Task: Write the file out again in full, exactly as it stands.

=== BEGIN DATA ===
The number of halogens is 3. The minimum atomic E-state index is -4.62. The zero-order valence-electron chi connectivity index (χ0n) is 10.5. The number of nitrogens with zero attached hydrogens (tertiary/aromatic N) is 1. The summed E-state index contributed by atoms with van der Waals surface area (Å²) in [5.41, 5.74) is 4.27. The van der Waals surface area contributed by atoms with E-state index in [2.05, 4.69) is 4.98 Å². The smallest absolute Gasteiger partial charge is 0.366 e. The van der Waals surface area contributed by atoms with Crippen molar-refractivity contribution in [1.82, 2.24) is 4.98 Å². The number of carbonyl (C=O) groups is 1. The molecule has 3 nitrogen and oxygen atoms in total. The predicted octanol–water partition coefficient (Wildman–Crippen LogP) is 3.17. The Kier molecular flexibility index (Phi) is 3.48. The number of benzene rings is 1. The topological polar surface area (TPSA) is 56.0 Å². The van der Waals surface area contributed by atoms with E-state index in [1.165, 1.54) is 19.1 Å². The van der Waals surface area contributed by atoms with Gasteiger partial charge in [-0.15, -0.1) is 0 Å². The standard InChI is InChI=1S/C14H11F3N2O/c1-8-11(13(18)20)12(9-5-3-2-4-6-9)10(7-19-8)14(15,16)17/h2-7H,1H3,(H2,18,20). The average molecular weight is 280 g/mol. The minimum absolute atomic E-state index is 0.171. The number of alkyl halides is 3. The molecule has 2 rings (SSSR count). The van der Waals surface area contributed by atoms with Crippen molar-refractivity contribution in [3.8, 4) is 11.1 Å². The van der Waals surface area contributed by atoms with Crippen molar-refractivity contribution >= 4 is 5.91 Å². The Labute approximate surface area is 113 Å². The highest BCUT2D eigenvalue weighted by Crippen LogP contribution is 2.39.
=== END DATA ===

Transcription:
The number of halogens is 3. The minimum atomic E-state index is -4.62. The zero-order valence-electron chi connectivity index (χ0n) is 10.5. The number of nitrogens with zero attached hydrogens (tertiary/aromatic N) is 1. The summed E-state index contributed by atoms with van der Waals surface area (Å²) in [5.41, 5.74) is 4.27. The van der Waals surface area contributed by atoms with E-state index in [2.05, 4.69) is 4.98 Å². The smallest absolute Gasteiger partial charge is 0.366 e. The van der Waals surface area contributed by atoms with Crippen molar-refractivity contribution in [1.82, 2.24) is 4.98 Å². The number of carbonyl (C=O) groups is 1. The molecule has 3 nitrogen and oxygen atoms in total. The predicted octanol–water partition coefficient (Wildman–Crippen LogP) is 3.17. The Kier molecular flexibility index (Phi) is 3.48. The number of benzene rings is 1. The topological polar surface area (TPSA) is 56.0 Å². The van der Waals surface area contributed by atoms with E-state index in [1.165, 1.54) is 19.1 Å². The van der Waals surface area contributed by atoms with Gasteiger partial charge in [-0.15, -0.1) is 0 Å². The standard InChI is InChI=1S/C14H11F3N2O/c1-8-11(13(18)20)12(9-5-3-2-4-6-9)10(7-19-8)14(15,16)17/h2-7H,1H3,(H2,18,20). The average molecular weight is 280 g/mol. The minimum absolute atomic E-state index is 0.171. The number of alkyl halides is 3. The molecule has 2 rings (SSSR count). The van der Waals surface area contributed by atoms with Crippen molar-refractivity contribution in [3.8, 4) is 11.1 Å². The van der Waals surface area contributed by atoms with Crippen molar-refractivity contribution >= 4 is 5.91 Å². The Labute approximate surface area is 113 Å². The highest BCUT2D eigenvalue weighted by Crippen LogP contribution is 2.39.